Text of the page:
School teacher Kim Botham owes her life to pioneering research into treatment for heart disease.
The 27-year-old was born with several separate heart conditions which collectively means she is living with ‘half a heart’.
As a toddler she underwent a life-saving operation to have a specialist shunt fitted - which had only just become available thanks to medical research paid for by generous charity fundraisers.
But she said the need for donations is greater than ever - if more people are to be given a new lease of life like her.
The Brinsworth woman said: “The shunt I had in 1993 was new and had I been born ten years earlier all the signs are that I would have died young.
“Researchers are doing some amazing work but they need more support. We are at a stage where they can essentially re-plumb your heart but there is no cure for the conditions that I and many others have.
“If the funding is there, then the next stage on from providing treatment is to find cures for heart conditions.”
Kim was born with the transposition of the great heart arteries, abnormalities with one of her heart chambers, a narrowing of her pulmonary artery, and a hole in the heart.
But thanks to advances in treatment techniques, discovered through charity-funded research programmes, she has managed to life a full life and now works as a primary school teacher.
She is an active campaigner for heart research causes and handed in a 500, 000-name petition to 10 Downing Street in 2011 as part of the campaign to keep open the children’s heart surgery unit at Leeds General Infirmary.
Heart Research UK has spent nearly £600,000 on research grants in South Yorkshire in the last 15 years and nearly £50,000 on healthy heart grants for community projects aimed at encouraging people to be heart healthy.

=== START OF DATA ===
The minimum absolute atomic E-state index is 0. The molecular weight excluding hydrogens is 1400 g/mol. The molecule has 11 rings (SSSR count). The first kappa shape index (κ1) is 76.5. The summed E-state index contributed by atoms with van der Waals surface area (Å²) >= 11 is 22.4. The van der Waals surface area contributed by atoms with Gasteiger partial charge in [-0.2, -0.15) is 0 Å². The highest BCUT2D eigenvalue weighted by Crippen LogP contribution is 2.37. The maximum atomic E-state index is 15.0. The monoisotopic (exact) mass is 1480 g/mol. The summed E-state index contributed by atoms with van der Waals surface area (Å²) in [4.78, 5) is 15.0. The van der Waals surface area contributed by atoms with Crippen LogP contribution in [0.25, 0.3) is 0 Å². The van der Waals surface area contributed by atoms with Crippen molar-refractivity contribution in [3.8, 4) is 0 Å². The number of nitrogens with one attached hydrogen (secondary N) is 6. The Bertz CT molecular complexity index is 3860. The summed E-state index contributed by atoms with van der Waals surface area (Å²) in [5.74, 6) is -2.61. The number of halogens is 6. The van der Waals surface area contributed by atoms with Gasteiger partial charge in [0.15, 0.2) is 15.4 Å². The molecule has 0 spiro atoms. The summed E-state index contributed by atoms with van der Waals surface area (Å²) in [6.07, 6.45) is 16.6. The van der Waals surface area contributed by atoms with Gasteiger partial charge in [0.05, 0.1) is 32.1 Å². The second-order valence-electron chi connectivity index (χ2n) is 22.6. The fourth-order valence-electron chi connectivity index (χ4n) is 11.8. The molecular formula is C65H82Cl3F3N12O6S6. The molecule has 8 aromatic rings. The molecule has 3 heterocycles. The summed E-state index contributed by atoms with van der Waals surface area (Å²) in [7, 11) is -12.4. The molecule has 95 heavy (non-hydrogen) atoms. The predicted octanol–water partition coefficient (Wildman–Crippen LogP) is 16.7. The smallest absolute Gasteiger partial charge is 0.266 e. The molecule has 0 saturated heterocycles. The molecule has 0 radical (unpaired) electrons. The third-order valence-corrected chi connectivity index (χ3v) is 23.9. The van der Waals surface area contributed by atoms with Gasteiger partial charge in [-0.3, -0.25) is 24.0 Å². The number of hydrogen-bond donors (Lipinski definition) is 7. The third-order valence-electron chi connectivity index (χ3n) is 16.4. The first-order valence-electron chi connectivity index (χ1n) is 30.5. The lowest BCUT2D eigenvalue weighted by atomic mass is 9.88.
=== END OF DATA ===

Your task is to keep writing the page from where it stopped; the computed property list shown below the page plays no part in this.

Kim is urging members of the public to help keep up this fundraising momentum and support Heart Research UK this Christmas by taking part in Sing for Your Heart.
She said: “This is why things like Sing for Your Heart are so important in raising money to help progress new techniques that save lives.”
Charity bosses are urging choirs, music groups, performers and anyone who fancies a sing song to arrange their own ‘Sing for Your Heart’ event. They are also appealing for pubs to pull in the punters by hosting their own sing-a-longs in aid of the charity. And specialists say that just by joining in, you can also boost your heart health.
Professor Graham Welch, chair of music education at the Institute of Education, University of London, who has studied medical aspects of singing for 30 years, said: “Singing has physical benefits because it is an aerobic activity that increases oxygenation in the blood stream.”
Heart Research UK is also inviting members of the public to be in full voice at two recitals held at Sheffield Railway Station on the evenings of December 18 and 23.
Sheffield Philharmonic Chorus will be leading the first session and have been involved with the Sing for Your Heart event for more than a decade.
Chairman Julie Smethurst said: “We love ‘singing for our hearts’ for the often tired commuters as they make their way home through the station - this kind of performance is so positive and joyous, it really is one of our favourite parts of the pre-Christmas festivities.”